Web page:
Halstead is central to such lessons, working one-on-one with students all day long.

 

Halstead helps Tara Dunbar with a math problem in a room that doubles as the school's office and student lounge.

Photo by M. Scott Moon

Her mornings start at 6:30, when two area churches serve breakfast for students at the school.

Before classes, each student checks in with Halstead. If anyone's absent, she calls their home, trying to get them to class.

"She's cool," said ninth-grader Leann Payton. "Like, when we get to school, she likes to talk about how your day was. If you have a problem, you can tell her something and she'll find a way to fix it for you."

But while Halstead is always there for the teens, she also isn't afraid to be gruff and hold them to her standards.

"She's very much a real person, very authentic," Wykis said. "I think kids like that and respect her for that. She just tells it like it is."

On a recent Wednesday morning, for example, Halstead talked to students at their weekly all-school meeting, reminding seniors about graduation preparations. The rapport between her and her charges was evident as she joked with the students and put her foot down.

"We never tell you what we're going to do. You got a problem with that?" she countered when a student asked for graduation ceremony details.

"Yea, I do," replied senior Donna Dobson. "I'm gonna take it up with you."

For those who were behind in their preparation, she issued a warning: "How'd you like to be on my bad list?"

Halstead's work doesn't stop at administrative reminders, though.

 

Principal Gregg Wilbanks, secretary Phyllis Halstead and teacher Kelly Bishop applaud KAS guitar students after their first impromptu performance in a new class Halstead organized.

Photo by M. Scott Moon

In fact, she probably is more hands-on than any other secretary in the district. Rather than a traditional office, her desk is set in a corner of the school's common lounge, surrounded by couches, tables and chairs and often students, strollers and problems.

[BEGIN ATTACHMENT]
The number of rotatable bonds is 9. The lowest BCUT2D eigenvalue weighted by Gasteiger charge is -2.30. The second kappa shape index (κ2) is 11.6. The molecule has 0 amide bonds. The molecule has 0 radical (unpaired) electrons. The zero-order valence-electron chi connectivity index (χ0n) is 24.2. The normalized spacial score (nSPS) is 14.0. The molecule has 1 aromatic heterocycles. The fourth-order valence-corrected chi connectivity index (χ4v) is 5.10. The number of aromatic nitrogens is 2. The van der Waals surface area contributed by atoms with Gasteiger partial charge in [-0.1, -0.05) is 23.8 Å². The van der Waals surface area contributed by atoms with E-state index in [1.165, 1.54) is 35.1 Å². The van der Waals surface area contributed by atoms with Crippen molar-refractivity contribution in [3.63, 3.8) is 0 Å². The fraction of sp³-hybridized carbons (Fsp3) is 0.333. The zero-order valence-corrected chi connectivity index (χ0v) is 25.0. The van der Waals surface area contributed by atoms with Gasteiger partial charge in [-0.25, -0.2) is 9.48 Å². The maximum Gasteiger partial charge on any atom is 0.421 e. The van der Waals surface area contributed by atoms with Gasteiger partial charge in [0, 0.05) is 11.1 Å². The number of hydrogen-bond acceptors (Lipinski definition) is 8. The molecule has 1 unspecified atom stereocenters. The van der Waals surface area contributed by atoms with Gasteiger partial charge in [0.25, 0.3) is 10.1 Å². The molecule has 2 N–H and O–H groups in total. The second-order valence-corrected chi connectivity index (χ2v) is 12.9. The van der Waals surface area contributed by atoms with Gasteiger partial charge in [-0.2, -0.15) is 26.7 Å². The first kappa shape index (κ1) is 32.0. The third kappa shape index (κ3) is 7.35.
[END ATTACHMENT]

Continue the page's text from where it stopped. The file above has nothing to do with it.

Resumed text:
"It's more of a family atmosphere," Halstead said. "It's the only (setting) I really know, though, and I love it. It's just so open. It's really sort of hands-on. I don't have a glass window there (between me and the students)."

After the Wednesday morning meeting, Halstead motioned to Principal Gregg Wilbanks: "We need to deal with these boys."

While the pair met with a group of students, even more kids came through the door looking for the secretary-who-does-it-all.

A teen mom lifted a stuffed toy from her child's stroller, setting it on Halstead's desk: "This is Phyllis'," she said.

Another came looking for class supplies.

"Is Phyllis in a meeting? I need a calculator."

Always at students' beck and call, Halstead finds little barrier between her and the rest of the school, either. In addition to secretarial work and dealing with the students' every need Halstead also goes out of her way to be involved in other aspects of the school.

She participates in the admission interviews students go through to get into the school.

She works with Wilbanks on discipline.

 

Halstead talks to the guitar students about reading music and working together to make a performance.

Photo by M. Scott Moon

"I've always felt the administrators have respected me," she said. "We sort of problem solve and deal with things together."

She shows up for all the school's "extra" activities.

For example, she's there when students put on their annual Thanksgiving dinner for the community and for the yearly Christmas party, when students and staff share dinner and gifts.

She helps out on the days when Howard is at other sites, taking care of students' health needs.